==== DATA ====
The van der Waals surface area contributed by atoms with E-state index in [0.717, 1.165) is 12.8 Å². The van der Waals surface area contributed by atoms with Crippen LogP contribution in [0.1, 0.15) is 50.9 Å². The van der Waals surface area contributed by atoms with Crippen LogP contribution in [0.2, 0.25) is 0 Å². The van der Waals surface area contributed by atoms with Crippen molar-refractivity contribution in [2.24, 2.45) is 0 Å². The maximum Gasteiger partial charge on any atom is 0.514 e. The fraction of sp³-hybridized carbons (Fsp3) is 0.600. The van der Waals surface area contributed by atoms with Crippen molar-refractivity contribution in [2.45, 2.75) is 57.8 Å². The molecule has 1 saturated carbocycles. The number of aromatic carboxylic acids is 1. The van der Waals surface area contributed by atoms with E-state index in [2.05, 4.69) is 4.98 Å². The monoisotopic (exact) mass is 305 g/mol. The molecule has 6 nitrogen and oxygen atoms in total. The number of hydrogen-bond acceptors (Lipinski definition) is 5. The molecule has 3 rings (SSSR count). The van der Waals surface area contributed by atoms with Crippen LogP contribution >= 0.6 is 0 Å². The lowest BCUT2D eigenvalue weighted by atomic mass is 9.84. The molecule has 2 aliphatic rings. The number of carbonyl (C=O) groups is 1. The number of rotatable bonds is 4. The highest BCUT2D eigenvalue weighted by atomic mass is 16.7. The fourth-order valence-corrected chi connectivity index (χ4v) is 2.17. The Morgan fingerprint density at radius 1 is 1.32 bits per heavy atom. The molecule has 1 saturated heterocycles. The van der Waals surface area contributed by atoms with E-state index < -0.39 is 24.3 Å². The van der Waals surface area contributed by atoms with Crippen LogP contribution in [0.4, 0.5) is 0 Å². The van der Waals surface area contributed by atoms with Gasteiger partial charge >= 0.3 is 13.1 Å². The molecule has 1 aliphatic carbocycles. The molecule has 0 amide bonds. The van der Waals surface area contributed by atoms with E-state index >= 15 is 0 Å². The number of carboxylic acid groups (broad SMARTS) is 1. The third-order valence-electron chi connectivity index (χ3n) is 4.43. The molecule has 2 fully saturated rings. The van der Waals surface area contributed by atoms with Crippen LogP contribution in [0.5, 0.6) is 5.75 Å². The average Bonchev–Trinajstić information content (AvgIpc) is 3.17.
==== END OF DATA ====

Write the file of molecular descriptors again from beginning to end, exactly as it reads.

The van der Waals surface area contributed by atoms with E-state index in [0.717, 1.165) is 12.8 Å². The van der Waals surface area contributed by atoms with Crippen LogP contribution in [0.1, 0.15) is 50.9 Å². The van der Waals surface area contributed by atoms with Crippen LogP contribution in [0.2, 0.25) is 0 Å². The van der Waals surface area contributed by atoms with Crippen molar-refractivity contribution in [2.24, 2.45) is 0 Å². The maximum Gasteiger partial charge on any atom is 0.514 e. The fraction of sp³-hybridized carbons (Fsp3) is 0.600. The van der Waals surface area contributed by atoms with Crippen molar-refractivity contribution in [2.45, 2.75) is 57.8 Å². The molecule has 1 saturated carbocycles. The number of aromatic carboxylic acids is 1. The van der Waals surface area contributed by atoms with E-state index in [2.05, 4.69) is 4.98 Å². The monoisotopic (exact) mass is 305 g/mol. The molecule has 6 nitrogen and oxygen atoms in total. The number of hydrogen-bond acceptors (Lipinski definition) is 5. The molecule has 3 rings (SSSR count). The van der Waals surface area contributed by atoms with Crippen LogP contribution >= 0.6 is 0 Å². The lowest BCUT2D eigenvalue weighted by atomic mass is 9.84. The molecule has 2 aliphatic rings. The number of carbonyl (C=O) groups is 1. The number of rotatable bonds is 4. The highest BCUT2D eigenvalue weighted by atomic mass is 16.7. The fourth-order valence-corrected chi connectivity index (χ4v) is 2.17. The Morgan fingerprint density at radius 1 is 1.32 bits per heavy atom. The molecule has 1 saturated heterocycles. The van der Waals surface area contributed by atoms with E-state index < -0.39 is 24.3 Å². The van der Waals surface area contributed by atoms with Crippen LogP contribution in [0.4, 0.5) is 0 Å². The van der Waals surface area contributed by atoms with Gasteiger partial charge >= 0.3 is 13.1 Å². The molecule has 1 aliphatic carbocycles. The molecule has 0 amide bonds. The van der Waals surface area contributed by atoms with E-state index >= 15 is 0 Å². The number of carboxylic acid groups (broad SMARTS) is 1. The third-order valence-electron chi connectivity index (χ3n) is 4.43. The molecule has 2 fully saturated rings. The van der Waals surface area contributed by atoms with Crippen LogP contribution in [0.5, 0.6) is 5.75 Å². The average Bonchev–Trinajstić information content (AvgIpc) is 3.17.